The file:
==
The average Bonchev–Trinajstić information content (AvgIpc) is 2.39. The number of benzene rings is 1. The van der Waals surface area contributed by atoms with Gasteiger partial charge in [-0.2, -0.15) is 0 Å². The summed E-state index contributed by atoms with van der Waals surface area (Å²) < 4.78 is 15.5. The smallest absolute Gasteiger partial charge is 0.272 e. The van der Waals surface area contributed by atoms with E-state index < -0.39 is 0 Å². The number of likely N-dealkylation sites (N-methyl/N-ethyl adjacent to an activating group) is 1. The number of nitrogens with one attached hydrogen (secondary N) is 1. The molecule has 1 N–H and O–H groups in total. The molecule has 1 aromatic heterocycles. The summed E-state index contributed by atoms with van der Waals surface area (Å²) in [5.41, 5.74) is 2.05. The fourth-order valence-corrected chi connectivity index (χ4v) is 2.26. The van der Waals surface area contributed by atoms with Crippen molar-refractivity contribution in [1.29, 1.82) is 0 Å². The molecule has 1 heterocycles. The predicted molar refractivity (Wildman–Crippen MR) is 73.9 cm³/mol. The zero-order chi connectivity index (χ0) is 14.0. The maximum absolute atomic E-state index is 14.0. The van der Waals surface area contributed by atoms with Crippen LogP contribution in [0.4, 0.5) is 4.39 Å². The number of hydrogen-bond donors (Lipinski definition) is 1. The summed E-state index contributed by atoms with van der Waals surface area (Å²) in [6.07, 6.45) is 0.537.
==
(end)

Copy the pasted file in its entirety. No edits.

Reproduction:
The average Bonchev–Trinajstić information content (AvgIpc) is 2.39. The number of benzene rings is 1. The van der Waals surface area contributed by atoms with Gasteiger partial charge in [-0.2, -0.15) is 0 Å². The summed E-state index contributed by atoms with van der Waals surface area (Å²) < 4.78 is 15.5. The smallest absolute Gasteiger partial charge is 0.272 e. The van der Waals surface area contributed by atoms with E-state index < -0.39 is 0 Å². The number of likely N-dealkylation sites (N-methyl/N-ethyl adjacent to an activating group) is 1. The number of nitrogens with one attached hydrogen (secondary N) is 1. The molecule has 1 N–H and O–H groups in total. The molecule has 1 aromatic heterocycles. The summed E-state index contributed by atoms with van der Waals surface area (Å²) in [5.41, 5.74) is 2.05. The fourth-order valence-corrected chi connectivity index (χ4v) is 2.26. The van der Waals surface area contributed by atoms with Crippen molar-refractivity contribution in [1.29, 1.82) is 0 Å². The molecule has 1 heterocycles. The predicted molar refractivity (Wildman–Crippen MR) is 73.9 cm³/mol. The zero-order chi connectivity index (χ0) is 14.0. The maximum absolute atomic E-state index is 14.0. The van der Waals surface area contributed by atoms with Crippen LogP contribution in [0.4, 0.5) is 4.39 Å². The number of hydrogen-bond donors (Lipinski definition) is 1. The summed E-state index contributed by atoms with van der Waals surface area (Å²) in [6.07, 6.45) is 0.537.